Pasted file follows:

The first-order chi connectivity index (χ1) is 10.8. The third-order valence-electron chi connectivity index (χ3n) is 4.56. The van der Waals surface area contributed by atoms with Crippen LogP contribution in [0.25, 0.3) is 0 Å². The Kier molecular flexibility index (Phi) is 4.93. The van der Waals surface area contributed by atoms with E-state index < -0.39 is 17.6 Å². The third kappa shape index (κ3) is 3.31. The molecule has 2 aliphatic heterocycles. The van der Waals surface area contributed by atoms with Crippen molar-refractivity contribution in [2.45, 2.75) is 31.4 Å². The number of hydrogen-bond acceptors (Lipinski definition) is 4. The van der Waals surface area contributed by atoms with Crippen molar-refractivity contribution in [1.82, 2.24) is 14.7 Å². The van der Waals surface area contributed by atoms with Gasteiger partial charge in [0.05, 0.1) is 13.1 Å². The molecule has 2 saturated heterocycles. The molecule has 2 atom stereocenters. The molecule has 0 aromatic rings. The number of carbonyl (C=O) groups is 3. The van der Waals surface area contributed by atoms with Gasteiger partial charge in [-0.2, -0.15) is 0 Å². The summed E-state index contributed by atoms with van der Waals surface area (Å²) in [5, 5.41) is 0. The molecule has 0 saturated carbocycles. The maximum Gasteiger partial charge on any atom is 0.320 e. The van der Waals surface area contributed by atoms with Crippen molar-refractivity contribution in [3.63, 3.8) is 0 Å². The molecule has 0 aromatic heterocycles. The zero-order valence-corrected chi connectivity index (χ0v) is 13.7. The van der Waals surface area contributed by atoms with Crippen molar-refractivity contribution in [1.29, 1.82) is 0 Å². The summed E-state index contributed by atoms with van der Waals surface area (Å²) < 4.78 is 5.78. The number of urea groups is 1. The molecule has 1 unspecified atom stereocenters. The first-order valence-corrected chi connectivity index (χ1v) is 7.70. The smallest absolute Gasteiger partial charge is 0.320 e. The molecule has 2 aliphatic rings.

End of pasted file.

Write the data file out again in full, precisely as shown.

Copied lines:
The first-order chi connectivity index (χ1) is 10.8. The third-order valence-electron chi connectivity index (χ3n) is 4.56. The van der Waals surface area contributed by atoms with Crippen LogP contribution in [0.25, 0.3) is 0 Å². The Kier molecular flexibility index (Phi) is 4.93. The van der Waals surface area contributed by atoms with E-state index < -0.39 is 17.6 Å². The third kappa shape index (κ3) is 3.31. The molecule has 2 aliphatic heterocycles. The van der Waals surface area contributed by atoms with Crippen molar-refractivity contribution in [2.45, 2.75) is 31.4 Å². The number of hydrogen-bond acceptors (Lipinski definition) is 4. The van der Waals surface area contributed by atoms with Crippen molar-refractivity contribution in [1.82, 2.24) is 14.7 Å². The van der Waals surface area contributed by atoms with Gasteiger partial charge in [0.05, 0.1) is 13.1 Å². The molecule has 2 saturated heterocycles. The molecule has 2 atom stereocenters. The molecule has 0 aromatic rings. The number of carbonyl (C=O) groups is 3. The van der Waals surface area contributed by atoms with Gasteiger partial charge in [-0.2, -0.15) is 0 Å². The summed E-state index contributed by atoms with van der Waals surface area (Å²) in [5, 5.41) is 0. The molecule has 0 saturated carbocycles. The maximum Gasteiger partial charge on any atom is 0.320 e. The van der Waals surface area contributed by atoms with Crippen molar-refractivity contribution in [3.63, 3.8) is 0 Å². The molecule has 0 aromatic heterocycles. The zero-order valence-corrected chi connectivity index (χ0v) is 13.7. The van der Waals surface area contributed by atoms with Crippen molar-refractivity contribution in [1.29, 1.82) is 0 Å². The summed E-state index contributed by atoms with van der Waals surface area (Å²) < 4.78 is 5.78. The number of urea groups is 1. The molecule has 1 unspecified atom stereocenters. The first-order valence-corrected chi connectivity index (χ1v) is 7.70. The smallest absolute Gasteiger partial charge is 0.320 e. The molecule has 2 aliphatic rings.